Close this search box.

Table of Contents

Nominal Rate of Return


The Nominal Rate of Return refers to the rate of return on an investment before taking inflation into account. It represents the amount of profit or loss achieved during a specified period, without considering the purchasing power of the money over time. Therefore, it doesn’t represent the ‘real’ rate of return, which adjusts for changes in price levels.


The phonetic pronunciation of “Nominal Rate of Return” is: ‘Naʊmɪnəl Reɪt ɒv Rɪ’tɜ:rn

Key Takeaways

When thinking about Nominal Rate of Return, here are the three main takeaways.

  1. Nature: The nominal rate of return is the amount of money generated by an investment before accounting for factors like taxes and inflation. It represents the rate of return without adjusting for potential impacts from external factors.
  2. Application: It is often used to compare the returns of different investments in a given period. However, it fails to provide the real earning of the investment as it doesn’t consider inflation or tax impact, hence leading to a distorted view of the profit or loss from an investment.
  3. Limited in terms of ‘real earnings’: Since the Nominal Rate of Return doesn’t consider the inflation or tax impact, the real earning or loss could be different from that which the nominal rate exhibits. A better metric to consider for understanding ‘real earnings’ is the ‘Real Rate of Return’ which adjusts the returns considering inflation.


The Nominal Rate of Return is a crucial business/finance term because it represents the percentage change in the value of an investment before considering the erosion effects of inflation. It provides investors with a base indicator of the potential return on an investment. However, it doesn’t provide an accurate picture when it comes to making comparisons or predicting future investment value. Nominal rates are also handy for lenders, as they portray interest rates without considering compounding’s effects. Understanding the nominal rate allows investors and decision-makers to perform initial calculations and assessments, even though they will typically need more detailed and realistic indicators to make optimal financial decisions.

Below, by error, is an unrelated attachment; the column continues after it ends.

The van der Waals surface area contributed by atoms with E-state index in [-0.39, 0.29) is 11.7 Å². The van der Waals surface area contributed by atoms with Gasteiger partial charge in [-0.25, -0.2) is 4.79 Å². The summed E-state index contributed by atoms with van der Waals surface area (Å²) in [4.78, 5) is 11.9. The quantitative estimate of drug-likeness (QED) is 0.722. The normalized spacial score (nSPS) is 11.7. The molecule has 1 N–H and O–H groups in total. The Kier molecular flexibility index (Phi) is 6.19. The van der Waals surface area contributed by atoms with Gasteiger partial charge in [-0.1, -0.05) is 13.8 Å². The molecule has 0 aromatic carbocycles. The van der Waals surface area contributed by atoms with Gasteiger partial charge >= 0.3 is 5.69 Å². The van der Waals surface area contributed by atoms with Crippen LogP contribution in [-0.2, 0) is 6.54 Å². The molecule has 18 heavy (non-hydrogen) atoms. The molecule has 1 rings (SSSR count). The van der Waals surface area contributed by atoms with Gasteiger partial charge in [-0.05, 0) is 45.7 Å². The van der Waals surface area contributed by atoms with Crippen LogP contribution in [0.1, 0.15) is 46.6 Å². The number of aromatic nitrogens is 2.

The Nominal Rate of Return is considered as a crucial financial performance metric in the field of investment and business. The primary purpose of the Nominal Rate of Return is to provide an investor or business person with a raw percentage value of the returns obtained on an investment or business venture without factoring in the effects of inflation. It is essentially used to quickly measure and understand the return from an asset or investment during a specific period.As a tool, the Nominal Rate of Return enables the investor to compare the growth of their investment with the initial capital or investment. It helps in setting their expectations on the return on investment, facilitating business decisions concerning whether to continue, discontinue, or enhance investment based on the analyzed performance. However, it’s crucial to remember that it does not reflect the actual buying power of the investor as it does not take into account the impact of inflation. Therefore, in an inflationary environment, a more comprehensive measure would be the real rate of return instead.


1. Savings Account: In a bank’s savings account, the bank offers a nominal rate of return of, say, 3% per annum. This means that for every amount deposited in the savings account, the bank will pay you 3% as interest annually. 2. Company Share Investment: If an investor buys shares in a corporation and the share price rises by 5% within the year, excluding any dividends, then 5% is the nominal rate of return on the share investment.3. Treasury Bonds: A US treasury bond might have a nominal return rate of 2%. This means that for every $100 invested in these bonds, the investor will receive $2 per year. However, this does not account for inflation, which means the true earnings (real rate of return) may be lower.

Frequently Asked Questions(FAQ)

What is a Nominal Rate of Return?

The Nominal Rate of Return is the amount of money generated by an investment before factoring in expenses such as taxes and inflation. It provides investors with a raw percentage of growth or loss.